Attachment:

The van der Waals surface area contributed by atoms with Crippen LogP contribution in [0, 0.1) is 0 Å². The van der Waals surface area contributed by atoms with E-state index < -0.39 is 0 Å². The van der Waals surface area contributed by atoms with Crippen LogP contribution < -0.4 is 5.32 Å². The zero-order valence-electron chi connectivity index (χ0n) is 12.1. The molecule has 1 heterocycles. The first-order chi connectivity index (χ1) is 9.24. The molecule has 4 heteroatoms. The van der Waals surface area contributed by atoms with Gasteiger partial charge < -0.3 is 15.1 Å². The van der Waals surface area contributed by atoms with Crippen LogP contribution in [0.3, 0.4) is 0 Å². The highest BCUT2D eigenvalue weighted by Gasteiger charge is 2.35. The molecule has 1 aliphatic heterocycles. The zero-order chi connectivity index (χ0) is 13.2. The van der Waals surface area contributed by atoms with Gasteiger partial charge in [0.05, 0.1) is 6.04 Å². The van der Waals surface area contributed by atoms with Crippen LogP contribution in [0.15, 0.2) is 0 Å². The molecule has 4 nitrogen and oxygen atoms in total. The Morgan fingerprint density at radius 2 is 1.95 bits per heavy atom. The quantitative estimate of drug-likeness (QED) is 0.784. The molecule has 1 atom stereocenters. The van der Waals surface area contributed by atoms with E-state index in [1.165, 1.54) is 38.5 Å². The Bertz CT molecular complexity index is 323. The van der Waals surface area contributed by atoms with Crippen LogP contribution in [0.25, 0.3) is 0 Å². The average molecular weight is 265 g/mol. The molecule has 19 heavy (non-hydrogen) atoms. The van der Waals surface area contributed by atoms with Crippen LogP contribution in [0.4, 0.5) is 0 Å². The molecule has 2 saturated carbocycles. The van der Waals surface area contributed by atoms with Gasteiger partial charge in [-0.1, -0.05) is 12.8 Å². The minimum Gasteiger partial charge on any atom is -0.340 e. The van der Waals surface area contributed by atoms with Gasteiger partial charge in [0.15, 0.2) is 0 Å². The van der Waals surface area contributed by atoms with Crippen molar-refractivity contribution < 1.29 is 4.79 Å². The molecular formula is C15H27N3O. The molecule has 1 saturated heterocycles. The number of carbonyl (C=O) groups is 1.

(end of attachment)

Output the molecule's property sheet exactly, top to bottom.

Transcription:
The van der Waals surface area contributed by atoms with Crippen LogP contribution in [0, 0.1) is 0 Å². The van der Waals surface area contributed by atoms with E-state index < -0.39 is 0 Å². The van der Waals surface area contributed by atoms with Crippen LogP contribution < -0.4 is 5.32 Å². The zero-order valence-electron chi connectivity index (χ0n) is 12.1. The molecule has 1 heterocycles. The first-order chi connectivity index (χ1) is 9.24. The molecule has 4 heteroatoms. The van der Waals surface area contributed by atoms with Gasteiger partial charge < -0.3 is 15.1 Å². The van der Waals surface area contributed by atoms with Crippen LogP contribution in [0.3, 0.4) is 0 Å². The highest BCUT2D eigenvalue weighted by Gasteiger charge is 2.35. The molecule has 1 aliphatic heterocycles. The zero-order chi connectivity index (χ0) is 13.2. The van der Waals surface area contributed by atoms with Gasteiger partial charge in [0.05, 0.1) is 6.04 Å². The van der Waals surface area contributed by atoms with Crippen LogP contribution in [0.15, 0.2) is 0 Å². The molecule has 4 nitrogen and oxygen atoms in total. The Morgan fingerprint density at radius 2 is 1.95 bits per heavy atom. The quantitative estimate of drug-likeness (QED) is 0.784. The molecule has 1 atom stereocenters. The van der Waals surface area contributed by atoms with E-state index in [1.165, 1.54) is 38.5 Å². The Bertz CT molecular complexity index is 323. The van der Waals surface area contributed by atoms with Crippen LogP contribution in [0.25, 0.3) is 0 Å². The average molecular weight is 265 g/mol. The molecule has 19 heavy (non-hydrogen) atoms. The van der Waals surface area contributed by atoms with Crippen LogP contribution in [0.4, 0.5) is 0 Å². The molecule has 2 saturated carbocycles. The van der Waals surface area contributed by atoms with Gasteiger partial charge in [-0.1, -0.05) is 12.8 Å². The minimum Gasteiger partial charge on any atom is -0.340 e. The van der Waals surface area contributed by atoms with Gasteiger partial charge in [0.15, 0.2) is 0 Å². The van der Waals surface area contributed by atoms with Crippen molar-refractivity contribution < 1.29 is 4.79 Å². The molecular formula is C15H27N3O. The molecule has 1 saturated heterocycles. The number of carbonyl (C=O) groups is 1.